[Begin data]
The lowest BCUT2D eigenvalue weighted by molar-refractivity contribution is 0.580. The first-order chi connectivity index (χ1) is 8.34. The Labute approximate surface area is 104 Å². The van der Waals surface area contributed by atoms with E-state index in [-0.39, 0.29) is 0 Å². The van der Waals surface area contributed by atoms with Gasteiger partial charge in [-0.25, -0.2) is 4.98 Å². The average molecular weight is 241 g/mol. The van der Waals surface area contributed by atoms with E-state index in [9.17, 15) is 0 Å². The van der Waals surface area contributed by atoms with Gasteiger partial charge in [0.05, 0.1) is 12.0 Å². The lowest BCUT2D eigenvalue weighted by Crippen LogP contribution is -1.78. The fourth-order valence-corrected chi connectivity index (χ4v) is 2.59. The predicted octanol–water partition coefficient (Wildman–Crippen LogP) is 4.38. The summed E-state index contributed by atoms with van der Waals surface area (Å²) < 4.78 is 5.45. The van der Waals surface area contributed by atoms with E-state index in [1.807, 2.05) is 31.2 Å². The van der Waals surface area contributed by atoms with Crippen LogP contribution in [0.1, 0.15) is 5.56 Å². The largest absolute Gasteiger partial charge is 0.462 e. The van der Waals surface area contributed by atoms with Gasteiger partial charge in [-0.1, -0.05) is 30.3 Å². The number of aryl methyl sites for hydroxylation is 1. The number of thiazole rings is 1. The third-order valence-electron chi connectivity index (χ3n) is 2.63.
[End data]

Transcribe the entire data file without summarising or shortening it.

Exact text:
The lowest BCUT2D eigenvalue weighted by molar-refractivity contribution is 0.580. The first-order chi connectivity index (χ1) is 8.34. The Labute approximate surface area is 104 Å². The van der Waals surface area contributed by atoms with E-state index in [-0.39, 0.29) is 0 Å². The van der Waals surface area contributed by atoms with Gasteiger partial charge in [-0.25, -0.2) is 4.98 Å². The average molecular weight is 241 g/mol. The van der Waals surface area contributed by atoms with E-state index in [9.17, 15) is 0 Å². The van der Waals surface area contributed by atoms with Gasteiger partial charge in [0.05, 0.1) is 12.0 Å². The lowest BCUT2D eigenvalue weighted by Crippen LogP contribution is -1.78. The fourth-order valence-corrected chi connectivity index (χ4v) is 2.59. The predicted octanol–water partition coefficient (Wildman–Crippen LogP) is 4.38. The summed E-state index contributed by atoms with van der Waals surface area (Å²) < 4.78 is 5.45. The van der Waals surface area contributed by atoms with E-state index in [1.807, 2.05) is 31.2 Å². The van der Waals surface area contributed by atoms with Crippen LogP contribution in [0.1, 0.15) is 5.56 Å². The largest absolute Gasteiger partial charge is 0.462 e. The van der Waals surface area contributed by atoms with Gasteiger partial charge in [-0.1, -0.05) is 30.3 Å². The number of aryl methyl sites for hydroxylation is 1. The number of thiazole rings is 1. The third-order valence-electron chi connectivity index (χ3n) is 2.63.